People work because they want career opportunities that would allow them to explore their capabilities as individuals and team players. People want to grow and this drives them to improve themselves in the workplace. However, it is also a fact that people work because they have financial gains, which is one of the main factors why people work. Therefore, if companies have reward systems, involving monetary benefits, employees will have something to look forward to when they are able to do a good job. This means that financial benefits or reward can drive employees to worker harder and be more competent in what they do. However, money does not always answer the needs of employees as stated earlier. Employers must recognize that their employees are human beings who have hopes and dreams that they want to fulfill. This means that there must be a balance between the kinds of reward the companies provide their employees. It is essential that the holistic need of a person for improvements be taken into consideration upon the formulation and implementation of key activities such as training, motivating and rewarding.
Aside, discovering the most qualified employees and matching them to the jobs for which they are best suited is significant for the success of any organization. However, many enterprises are too large to permit close contact between top management and employees. Human resources, training and employee relations managers and specialists provide this connection. In the past, these workers have been associated with performing the administrative function of an organization, such as handling employee benefits questions or recruiting, interviewing, and hiring new staff in accordance with policies and requirements that have been established in conjunction with top management. Today’s human resources workers manage these tasks and, increasingly, consult top executives regarding strategic planning. They have moved from behind-the-scenes staff work to leading the company in suggesting and changing policies. Senior management is recognizing the significance of the human resources department to their financial success. In an effort to enhance morale and productivity and help organizations increase performance and improve business results, they also help their firms effectively use employee skills, provide training and development opportunities to improve those skills and increase employees’ satisfaction with their jobs and working conditions. Although some jobs in the human resources field require only limited contact with people outside the office, dealing with people is an important part of the job.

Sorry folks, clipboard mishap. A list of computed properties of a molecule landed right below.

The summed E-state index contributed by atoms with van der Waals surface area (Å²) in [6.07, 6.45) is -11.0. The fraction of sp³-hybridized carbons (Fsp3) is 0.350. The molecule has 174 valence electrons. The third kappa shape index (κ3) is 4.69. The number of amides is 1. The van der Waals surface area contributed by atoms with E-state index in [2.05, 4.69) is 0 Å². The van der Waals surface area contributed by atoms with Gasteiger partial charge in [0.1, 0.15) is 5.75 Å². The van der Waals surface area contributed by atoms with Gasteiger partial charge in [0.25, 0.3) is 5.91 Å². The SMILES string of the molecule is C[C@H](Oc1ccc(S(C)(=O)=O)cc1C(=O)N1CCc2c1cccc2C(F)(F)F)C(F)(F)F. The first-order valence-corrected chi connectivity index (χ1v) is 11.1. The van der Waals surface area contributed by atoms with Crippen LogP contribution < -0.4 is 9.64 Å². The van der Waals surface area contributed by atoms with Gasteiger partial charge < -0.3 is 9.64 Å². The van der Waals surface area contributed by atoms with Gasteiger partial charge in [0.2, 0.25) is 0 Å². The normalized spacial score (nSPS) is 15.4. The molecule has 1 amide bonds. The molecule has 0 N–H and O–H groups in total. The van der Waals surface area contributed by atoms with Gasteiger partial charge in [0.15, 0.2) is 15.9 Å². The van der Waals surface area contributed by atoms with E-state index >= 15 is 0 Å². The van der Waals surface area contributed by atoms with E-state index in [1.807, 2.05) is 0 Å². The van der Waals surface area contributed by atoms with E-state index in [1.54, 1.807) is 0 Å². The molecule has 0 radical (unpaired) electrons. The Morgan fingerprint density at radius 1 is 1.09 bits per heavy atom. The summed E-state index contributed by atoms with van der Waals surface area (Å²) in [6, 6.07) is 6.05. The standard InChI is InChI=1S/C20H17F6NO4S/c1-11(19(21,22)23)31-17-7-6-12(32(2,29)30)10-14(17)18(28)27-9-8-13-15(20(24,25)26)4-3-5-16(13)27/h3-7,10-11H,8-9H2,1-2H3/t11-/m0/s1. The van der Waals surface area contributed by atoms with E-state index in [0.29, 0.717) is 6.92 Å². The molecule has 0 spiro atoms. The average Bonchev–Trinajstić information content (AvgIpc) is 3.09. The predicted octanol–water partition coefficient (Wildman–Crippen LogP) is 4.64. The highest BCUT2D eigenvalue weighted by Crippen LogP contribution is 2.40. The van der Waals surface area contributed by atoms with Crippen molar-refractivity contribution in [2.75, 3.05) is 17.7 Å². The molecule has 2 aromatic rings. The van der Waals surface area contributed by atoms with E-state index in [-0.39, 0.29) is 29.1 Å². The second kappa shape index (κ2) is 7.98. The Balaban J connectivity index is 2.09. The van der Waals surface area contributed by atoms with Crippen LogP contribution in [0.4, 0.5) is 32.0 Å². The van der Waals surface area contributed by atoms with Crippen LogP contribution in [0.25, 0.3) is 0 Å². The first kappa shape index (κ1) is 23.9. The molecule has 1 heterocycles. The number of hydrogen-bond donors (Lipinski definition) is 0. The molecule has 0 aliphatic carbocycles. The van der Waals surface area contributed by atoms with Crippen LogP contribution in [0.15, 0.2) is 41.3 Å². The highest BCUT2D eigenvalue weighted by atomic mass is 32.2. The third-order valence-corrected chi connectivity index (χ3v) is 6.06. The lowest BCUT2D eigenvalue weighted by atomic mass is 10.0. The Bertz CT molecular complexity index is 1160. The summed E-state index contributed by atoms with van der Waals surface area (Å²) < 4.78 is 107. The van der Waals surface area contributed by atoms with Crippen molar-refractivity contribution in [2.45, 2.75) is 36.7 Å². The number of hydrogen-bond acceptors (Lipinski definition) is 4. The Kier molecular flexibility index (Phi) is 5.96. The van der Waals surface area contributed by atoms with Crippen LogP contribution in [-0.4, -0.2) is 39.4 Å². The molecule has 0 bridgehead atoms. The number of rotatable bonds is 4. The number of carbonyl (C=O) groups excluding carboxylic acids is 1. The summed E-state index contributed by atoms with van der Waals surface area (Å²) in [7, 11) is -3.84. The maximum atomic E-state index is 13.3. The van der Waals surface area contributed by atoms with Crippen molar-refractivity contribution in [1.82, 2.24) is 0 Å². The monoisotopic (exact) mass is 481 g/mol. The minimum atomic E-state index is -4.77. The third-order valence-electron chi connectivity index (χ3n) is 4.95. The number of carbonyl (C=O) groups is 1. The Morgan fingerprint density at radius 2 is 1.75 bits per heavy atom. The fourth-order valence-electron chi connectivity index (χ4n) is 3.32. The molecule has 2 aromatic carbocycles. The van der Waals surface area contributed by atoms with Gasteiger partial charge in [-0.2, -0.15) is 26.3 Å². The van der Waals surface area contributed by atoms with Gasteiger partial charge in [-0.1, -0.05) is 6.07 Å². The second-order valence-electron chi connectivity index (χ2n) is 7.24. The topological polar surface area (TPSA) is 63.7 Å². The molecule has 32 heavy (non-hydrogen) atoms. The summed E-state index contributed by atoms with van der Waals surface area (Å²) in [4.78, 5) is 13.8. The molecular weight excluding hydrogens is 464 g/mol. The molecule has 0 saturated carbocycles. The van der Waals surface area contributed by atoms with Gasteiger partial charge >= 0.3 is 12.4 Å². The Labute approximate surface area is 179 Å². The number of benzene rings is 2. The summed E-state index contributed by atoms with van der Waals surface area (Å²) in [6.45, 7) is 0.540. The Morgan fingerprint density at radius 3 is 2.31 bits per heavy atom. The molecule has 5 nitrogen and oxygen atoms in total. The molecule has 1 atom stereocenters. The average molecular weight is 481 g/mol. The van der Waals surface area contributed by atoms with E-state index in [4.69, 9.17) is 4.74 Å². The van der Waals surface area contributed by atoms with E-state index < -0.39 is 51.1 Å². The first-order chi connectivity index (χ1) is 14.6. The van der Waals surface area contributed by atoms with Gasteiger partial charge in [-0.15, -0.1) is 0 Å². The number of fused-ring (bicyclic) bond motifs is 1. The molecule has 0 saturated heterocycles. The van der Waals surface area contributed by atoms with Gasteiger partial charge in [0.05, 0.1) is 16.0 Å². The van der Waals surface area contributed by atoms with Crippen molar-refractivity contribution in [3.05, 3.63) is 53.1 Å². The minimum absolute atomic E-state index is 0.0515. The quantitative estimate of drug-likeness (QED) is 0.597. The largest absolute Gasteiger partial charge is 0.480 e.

The responsibilities of human resources generalists can vary widely, depending on their employer’s needs. In a large corporation, the top human resources executive usually develops and manages human resources programs and policies. The director of human resources may supervise several departments, each headed by an experienced manager who most likely specializes in one human resources activity, such as employment, compensation, benefits, training and development, or employee relations. Expertise in designing and administering benefits programs continues to take on importance as employer-provided benefits account for a growing proportion of overall compensation costs, and as benefit plans increase in number and complexity. For example, pension benefits might include savings and thrift, profit-sharing, and stock ownership plans; health benefits might include long-term catastrophic illness insurance and dental insurance. Familiarity with health benefits is a top priority for employee benefits managers and specialists, as more firms struggle to cope with the rising cost of health care for employees and retirees. In addition to health insurance and pension coverage, some firms offer employees life and accidental death and dismemberment insurance, disability insurance and relatively new benefits designed to meet the needs of a changing workforce, such as parental leave, child and elder care, long-term nursing home care insurance, employee assistance and wellness programs, and flexible benefits plans.